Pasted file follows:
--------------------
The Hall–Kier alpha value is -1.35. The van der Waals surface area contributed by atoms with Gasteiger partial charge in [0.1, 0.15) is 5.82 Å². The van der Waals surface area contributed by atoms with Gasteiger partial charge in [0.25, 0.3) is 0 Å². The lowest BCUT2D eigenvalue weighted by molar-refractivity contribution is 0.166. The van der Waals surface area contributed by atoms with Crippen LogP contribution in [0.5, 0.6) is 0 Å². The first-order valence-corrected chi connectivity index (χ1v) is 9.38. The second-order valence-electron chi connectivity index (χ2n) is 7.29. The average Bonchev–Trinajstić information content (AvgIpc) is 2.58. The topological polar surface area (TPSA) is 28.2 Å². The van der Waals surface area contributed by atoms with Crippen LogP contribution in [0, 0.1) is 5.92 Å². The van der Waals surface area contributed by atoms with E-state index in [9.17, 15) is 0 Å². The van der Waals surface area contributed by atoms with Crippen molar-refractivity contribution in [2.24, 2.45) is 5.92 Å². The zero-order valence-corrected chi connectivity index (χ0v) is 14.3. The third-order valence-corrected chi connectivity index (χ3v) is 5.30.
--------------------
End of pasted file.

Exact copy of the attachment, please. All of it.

The Hall–Kier alpha value is -1.35. The van der Waals surface area contributed by atoms with Gasteiger partial charge in [0.1, 0.15) is 5.82 Å². The van der Waals surface area contributed by atoms with Gasteiger partial charge in [0.25, 0.3) is 0 Å². The lowest BCUT2D eigenvalue weighted by molar-refractivity contribution is 0.166. The van der Waals surface area contributed by atoms with Crippen LogP contribution in [0.5, 0.6) is 0 Å². The first-order valence-corrected chi connectivity index (χ1v) is 9.38. The second-order valence-electron chi connectivity index (χ2n) is 7.29. The average Bonchev–Trinajstić information content (AvgIpc) is 2.58. The topological polar surface area (TPSA) is 28.2 Å². The van der Waals surface area contributed by atoms with Crippen LogP contribution in [0, 0.1) is 5.92 Å². The van der Waals surface area contributed by atoms with E-state index in [9.17, 15) is 0 Å². The van der Waals surface area contributed by atoms with Crippen molar-refractivity contribution in [2.24, 2.45) is 5.92 Å². The zero-order valence-corrected chi connectivity index (χ0v) is 14.3. The third-order valence-corrected chi connectivity index (χ3v) is 5.30.